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Even an expensive reliable grid may now be beyond us

Back in August, a major power cut blacked out something like a million consumers in the south of England for the best part of an hour. The official reports into the power cut (and there have been several) beat around the bush quite a lot, but if you read the appendices and the footnotes you can see that the grid now has a major problem with something called “inertia”. Back in the old days, massive steam turbines, fired with coal, were the backbone of the grid. This had the advantage that if there was a loss of supply because of a fault on the grid, the huge rotating masses of the remaining power stations represented a store of energy large enough to make up the shortfall, at least for a short time. That meant that the impact of faults was felt rather slowly, giving grid managers a bit of time to react. Unfortunately, in the brave (some would say reckless) new world of renewables, much of our electricity comes from wind turbines, solar panels and interconnectors, which provide no inertia at all. We still get a bit from biomass and gas turbines and the remaining nuclear power stations, but not enough, and the net result is that many faults on the grid now cause a loss of power that is so fast that there is no time to react. This means that any fault will tend to cascade across the network, causing a major blackout, of the kind seen in August.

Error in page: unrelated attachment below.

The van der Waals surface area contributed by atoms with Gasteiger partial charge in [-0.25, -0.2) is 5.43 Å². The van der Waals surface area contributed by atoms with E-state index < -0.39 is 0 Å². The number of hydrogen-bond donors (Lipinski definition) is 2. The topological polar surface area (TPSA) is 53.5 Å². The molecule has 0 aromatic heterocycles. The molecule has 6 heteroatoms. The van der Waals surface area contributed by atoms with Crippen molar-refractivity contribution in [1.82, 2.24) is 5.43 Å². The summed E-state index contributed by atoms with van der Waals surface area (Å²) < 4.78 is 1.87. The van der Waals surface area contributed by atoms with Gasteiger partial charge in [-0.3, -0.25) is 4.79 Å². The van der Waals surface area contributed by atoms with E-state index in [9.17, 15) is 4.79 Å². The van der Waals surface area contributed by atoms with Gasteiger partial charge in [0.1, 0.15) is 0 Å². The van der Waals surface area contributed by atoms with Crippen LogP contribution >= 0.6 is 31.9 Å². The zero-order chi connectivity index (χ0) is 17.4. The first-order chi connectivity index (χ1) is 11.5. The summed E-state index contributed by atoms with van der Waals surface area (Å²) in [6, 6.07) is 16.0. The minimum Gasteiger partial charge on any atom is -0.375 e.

The public comments of grid managers are guarded, but in more specialised fora, they are slightly more forthcoming. Fintan Slye, the head of the system operator, recently told an industry conference that “inertia will become much more important in the years to come”, which is undoubtedly true, with the political establishment ploughing on with their multi-trillion pound project to decarbonise the economy entirely. Whether it is possible to deliver a grid that will support the politicians’ madcap scheme is far from clear, and Slye seems to be hoping that companies in the field can come up with new technologies that will help. But whatever happens, it is going to be expensive. Slye seems to be looking for a mandate to throw cost considerations out of the window, noting that the grid currently makes decisions “based on economics rather than carbon emissions”. There is a balance to be struck between resilience and cost, he notes.

In other words, the days of an electricity supply that is both cheap and reliable are behind us. But it may be worse than that. As a recent report from analysts Cornwall Insight suggests, “It is uncertain whether any of the proposed changes will fundamentally resolve the issues that come with increased renewables on the system”. So even an expensive and reliable electricity may be beyond us.